Warren Construction Group faced its biggest challenge to date in 2008, when work slowed almost to a halt. Their workload dropped 80 percent in six months, and the company picked up anything and everything it could, from building porches to replacing storm windows. Warren tells me this from behind his desk, pointing to the window he looked out of one Wednesday morning in December of 2009, knowing he had nowhere to send his construction team the following Monday. At the last minute a job came in; Warren was able to keep almost everyone on the payroll, and he wants me to know how much that meant to him. Later on, when I ask him about his favorite part of his job, he first tells me about a recent Sunday afternoon spent with his employees and their families at nearby Winslow Park. “The kids just make me smile. You should see some of them,” he chuckles. “I’ve watched them grow up.”

We say good-bye to the quiet and industrious folks in the old barn, and I follow Warren down Route 1 to Cumberland, noting, with a smile, the Portland Food Co-op sticker stuck to his shiny car—one of the many Warren Construction Group projects completed in recent years. A few miles down the road, we turn in at the beautiful new, net-zero Friends School of Portland, nestled into a quiet, wooded lot. I’ve seen pictures of the team from Warren Construction Group laying its massive amount of ground insulation in the middle of the winter. I knew that the warmth and moisture that would be coming off the students was factored into the design, and that the issue of thermal breaks in a doorway was debated for weeks, but I didn’t know how beautiful the Passive House–designated building would actually be. Kaplan, whose firm, Kaplan Thompson Architects, designed the space, commends Warren especially for his decision to reuse wood from the trees that had to be removed from the site. Warren protected them early, found a way to air-dry them for months (they wouldn’t fit into a kiln), and used the boards—some of which were as long as 24 feet—throughout the school.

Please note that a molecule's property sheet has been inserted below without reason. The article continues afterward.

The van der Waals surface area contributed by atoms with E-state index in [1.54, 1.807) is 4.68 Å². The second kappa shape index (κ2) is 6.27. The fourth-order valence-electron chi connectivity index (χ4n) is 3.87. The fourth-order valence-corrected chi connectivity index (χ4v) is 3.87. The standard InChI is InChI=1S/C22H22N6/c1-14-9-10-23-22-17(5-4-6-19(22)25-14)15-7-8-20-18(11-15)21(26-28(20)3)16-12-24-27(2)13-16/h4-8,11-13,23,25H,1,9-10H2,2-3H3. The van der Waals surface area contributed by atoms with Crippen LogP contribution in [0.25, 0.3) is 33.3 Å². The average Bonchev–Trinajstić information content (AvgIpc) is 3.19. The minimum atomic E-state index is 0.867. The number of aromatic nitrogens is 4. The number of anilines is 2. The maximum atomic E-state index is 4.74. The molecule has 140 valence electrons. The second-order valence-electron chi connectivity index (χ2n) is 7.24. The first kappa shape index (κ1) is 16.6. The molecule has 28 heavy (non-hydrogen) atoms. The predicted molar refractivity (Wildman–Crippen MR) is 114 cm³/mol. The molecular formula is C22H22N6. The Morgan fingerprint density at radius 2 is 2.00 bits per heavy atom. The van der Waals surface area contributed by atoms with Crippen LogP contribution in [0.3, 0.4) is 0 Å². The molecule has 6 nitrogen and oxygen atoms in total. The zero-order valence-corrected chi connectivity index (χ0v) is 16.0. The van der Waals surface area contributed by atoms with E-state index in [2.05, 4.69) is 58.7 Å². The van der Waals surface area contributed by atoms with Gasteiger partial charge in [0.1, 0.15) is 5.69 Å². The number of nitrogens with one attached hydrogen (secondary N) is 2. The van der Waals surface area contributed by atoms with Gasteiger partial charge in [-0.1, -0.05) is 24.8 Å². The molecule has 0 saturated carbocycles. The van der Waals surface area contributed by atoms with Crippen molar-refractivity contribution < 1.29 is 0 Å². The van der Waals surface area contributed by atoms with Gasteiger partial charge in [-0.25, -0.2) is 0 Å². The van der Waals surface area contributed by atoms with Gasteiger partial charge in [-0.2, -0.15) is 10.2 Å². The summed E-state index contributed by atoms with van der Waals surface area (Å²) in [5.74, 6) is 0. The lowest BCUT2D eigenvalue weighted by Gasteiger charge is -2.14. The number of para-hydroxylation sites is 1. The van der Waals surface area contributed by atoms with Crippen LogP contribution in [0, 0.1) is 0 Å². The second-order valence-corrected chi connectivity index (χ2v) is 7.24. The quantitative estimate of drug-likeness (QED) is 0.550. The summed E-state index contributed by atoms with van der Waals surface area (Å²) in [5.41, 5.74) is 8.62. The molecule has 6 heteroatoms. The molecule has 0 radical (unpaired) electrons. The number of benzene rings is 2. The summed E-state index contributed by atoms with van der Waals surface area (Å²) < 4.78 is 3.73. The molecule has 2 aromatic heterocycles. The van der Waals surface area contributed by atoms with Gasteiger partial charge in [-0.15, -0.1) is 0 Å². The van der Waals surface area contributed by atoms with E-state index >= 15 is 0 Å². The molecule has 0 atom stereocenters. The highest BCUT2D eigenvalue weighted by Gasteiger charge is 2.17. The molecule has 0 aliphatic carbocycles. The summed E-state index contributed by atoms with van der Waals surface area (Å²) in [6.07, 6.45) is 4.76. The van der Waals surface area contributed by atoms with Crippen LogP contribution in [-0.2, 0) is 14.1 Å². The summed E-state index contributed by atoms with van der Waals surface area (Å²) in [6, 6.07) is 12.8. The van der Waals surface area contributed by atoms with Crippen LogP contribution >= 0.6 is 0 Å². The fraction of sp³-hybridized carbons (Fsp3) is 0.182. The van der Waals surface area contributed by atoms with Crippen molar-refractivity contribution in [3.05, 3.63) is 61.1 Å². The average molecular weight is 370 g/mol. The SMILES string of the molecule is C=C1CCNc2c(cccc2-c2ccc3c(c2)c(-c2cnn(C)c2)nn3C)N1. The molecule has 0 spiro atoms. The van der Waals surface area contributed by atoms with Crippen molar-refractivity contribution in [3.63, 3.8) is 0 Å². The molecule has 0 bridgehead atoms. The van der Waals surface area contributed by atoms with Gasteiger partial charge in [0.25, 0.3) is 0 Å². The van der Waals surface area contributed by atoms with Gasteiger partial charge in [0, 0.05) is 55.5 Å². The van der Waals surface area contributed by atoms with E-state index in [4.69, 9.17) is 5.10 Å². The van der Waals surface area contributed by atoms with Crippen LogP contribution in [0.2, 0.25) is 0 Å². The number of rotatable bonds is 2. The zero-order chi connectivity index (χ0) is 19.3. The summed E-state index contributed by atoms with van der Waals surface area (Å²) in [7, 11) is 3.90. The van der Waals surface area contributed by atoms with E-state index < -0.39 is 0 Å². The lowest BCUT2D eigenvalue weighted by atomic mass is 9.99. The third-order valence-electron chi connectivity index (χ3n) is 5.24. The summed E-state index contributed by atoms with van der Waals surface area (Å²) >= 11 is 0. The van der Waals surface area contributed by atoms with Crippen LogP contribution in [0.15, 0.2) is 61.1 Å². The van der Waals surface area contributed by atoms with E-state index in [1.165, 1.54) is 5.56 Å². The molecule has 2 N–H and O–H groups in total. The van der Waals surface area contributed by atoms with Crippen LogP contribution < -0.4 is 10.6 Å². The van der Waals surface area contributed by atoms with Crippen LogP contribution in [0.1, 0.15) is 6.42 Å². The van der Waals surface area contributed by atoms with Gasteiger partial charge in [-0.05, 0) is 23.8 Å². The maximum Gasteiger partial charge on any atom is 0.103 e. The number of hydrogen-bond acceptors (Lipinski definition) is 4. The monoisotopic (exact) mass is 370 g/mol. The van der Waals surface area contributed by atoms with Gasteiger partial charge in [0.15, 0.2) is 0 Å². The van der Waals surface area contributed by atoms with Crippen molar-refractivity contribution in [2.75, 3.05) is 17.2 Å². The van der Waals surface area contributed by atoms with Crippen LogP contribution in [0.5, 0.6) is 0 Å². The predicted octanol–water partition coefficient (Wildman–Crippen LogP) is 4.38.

An exceptional degree of creativity and care is on display throughout the school, and on our walk-through Warren points out some of the challenges he and his team faced and tells me about the materials used, where they came from and why they were chosen. But he also points to the evidence of learning inside the classrooms: the towers of cardboard blocks and the sweetly scrawled words on the white board in the kindergarten classroom, which is his favorite. Outside of the school, before we say good-bye, Warren says, “I can see what something’s going to look like in my head. A lot of people can, and a lot of people can’t. I’m fortunate.” But even a builder of his caliber can’t see, exactly, how people will interact with and live in, or learn in, the structures he builds up from a hole in the ground. Decades on in his career, he still finds the prospect of creating something out of nothing endlessly exciting. “I always tell people I’ve never had a bad day,” he says, “and it’s largely true. I love to get up in the morning and get to work.”